As Thea regained consciousness she wondered what the ending of her story should be. (https://roughwighting.net/2018/11/30/on-the-last-day/)
And then she wondered which story she wanted to end.
In her fantasy novels, her readers insisted on a concrete “good wins over evil” finale. But as a middle-aged woman, Thea believed that . . . Continue reading
Until recently, I had no idea how to undertake the fish.
You know, the yogic Fish Pose.
Over the years, I’ve gotten better at Down Dog and the Plank, and strong enough to accomplish shoulder stands and to hold an Up Dog for five minutes.
But my past yoga teachers never taught Fish Pose. Continue reading
It’s 8 a.m. Mother’s Day morning and the doorbell rings.
Could it be? He didn’t forget, after all?
I check out my appearance in the mirror: make-up free face, frizzy hair, leggings and sweatshirt adorn my body. That poor delivery person.
Nonetheless, I open the front door with bright eyes that grow wider as I see what’s standing in front of me. A young blond-haired man holding a tall glass vase filled with at least a dozen delicate long-stemmed pink roses.
I sigh with relief and relieve the man of his burden. “Thank you so much,” I gush, as if the gift is from him. But he smiles, pleased, as I withhold the question I want to ask: Who sent them? Continue reading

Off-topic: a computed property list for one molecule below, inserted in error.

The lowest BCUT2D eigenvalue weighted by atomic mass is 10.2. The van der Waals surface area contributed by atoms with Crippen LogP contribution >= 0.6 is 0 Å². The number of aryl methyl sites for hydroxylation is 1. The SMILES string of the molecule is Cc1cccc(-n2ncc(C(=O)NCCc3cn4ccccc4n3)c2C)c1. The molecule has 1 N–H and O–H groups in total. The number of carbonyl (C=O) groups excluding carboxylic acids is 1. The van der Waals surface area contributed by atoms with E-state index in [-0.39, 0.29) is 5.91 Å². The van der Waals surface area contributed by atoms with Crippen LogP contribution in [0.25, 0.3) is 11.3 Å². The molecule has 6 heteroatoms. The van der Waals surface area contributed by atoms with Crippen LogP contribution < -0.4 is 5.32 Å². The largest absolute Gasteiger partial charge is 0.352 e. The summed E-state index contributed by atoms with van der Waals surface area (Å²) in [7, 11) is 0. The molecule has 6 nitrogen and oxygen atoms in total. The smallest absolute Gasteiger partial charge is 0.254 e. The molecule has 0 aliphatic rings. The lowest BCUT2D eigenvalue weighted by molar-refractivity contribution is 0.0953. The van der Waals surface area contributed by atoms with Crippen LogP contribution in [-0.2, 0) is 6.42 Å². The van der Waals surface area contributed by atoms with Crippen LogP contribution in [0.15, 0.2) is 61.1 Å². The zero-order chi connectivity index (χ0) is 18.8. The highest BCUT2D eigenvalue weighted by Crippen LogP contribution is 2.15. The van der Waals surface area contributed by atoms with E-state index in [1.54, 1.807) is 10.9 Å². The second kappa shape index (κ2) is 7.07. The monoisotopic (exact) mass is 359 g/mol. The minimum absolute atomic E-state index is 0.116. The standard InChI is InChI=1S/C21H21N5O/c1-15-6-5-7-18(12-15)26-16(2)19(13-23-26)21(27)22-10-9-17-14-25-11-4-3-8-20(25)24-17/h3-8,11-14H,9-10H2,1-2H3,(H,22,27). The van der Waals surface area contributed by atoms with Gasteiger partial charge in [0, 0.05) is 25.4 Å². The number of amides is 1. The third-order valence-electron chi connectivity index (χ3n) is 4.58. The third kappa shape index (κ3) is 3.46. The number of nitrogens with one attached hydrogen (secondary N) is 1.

I’m not great at looking at things logically. I’m not good at anything that entails studying one point and logistically figuring out how it’s supposed to connect to the other point. I prefer the intricacies in between. The emotional connections, let’s say, instead of the linear ones.
That’s why I’ve been a bit morose this week. A logistical, practical woman would think, it’s my son’s birthday– hooray. I, on the other hand, have been teary-eyed. Thirty-five years ago my little boy was born 10 days too late and too big to come out the ‘normal’ way. I tease him that it explains his personality.
Back then, as labor pains progressed and I was stretched out on the surgery table, I insisted that the doctor could not perform the caesarian until the mirror above me was placed just so. Just so I could watch the baby’s birth. I was tied down and could only see the ceiling and eyes staring out of the doctor’s mask. But I needed some control, so no cutting until the mirror was adjusted. Continue reading
I look at him across the table, thinking, who is he? Who is this tall, intense, handsome, stiff, strange man sitting with me at La Provence, eating his asparagus quiche daintily as if it were made of flower pedals?
I’ve known him for more than 30 years – intimately – and I truly have not a clue who he is. It was so much easier, when he was my baby boy, and even when he was a burgeoning almost-teenager, still giving me hard hugs at night. He told me stories about his war games with his best friend back then, and his dreams of being an importer/exporter, even though he had no idea what that meant. He was chubby, with a wonderful chuckle and a dimple as wide as a dime. Continue reading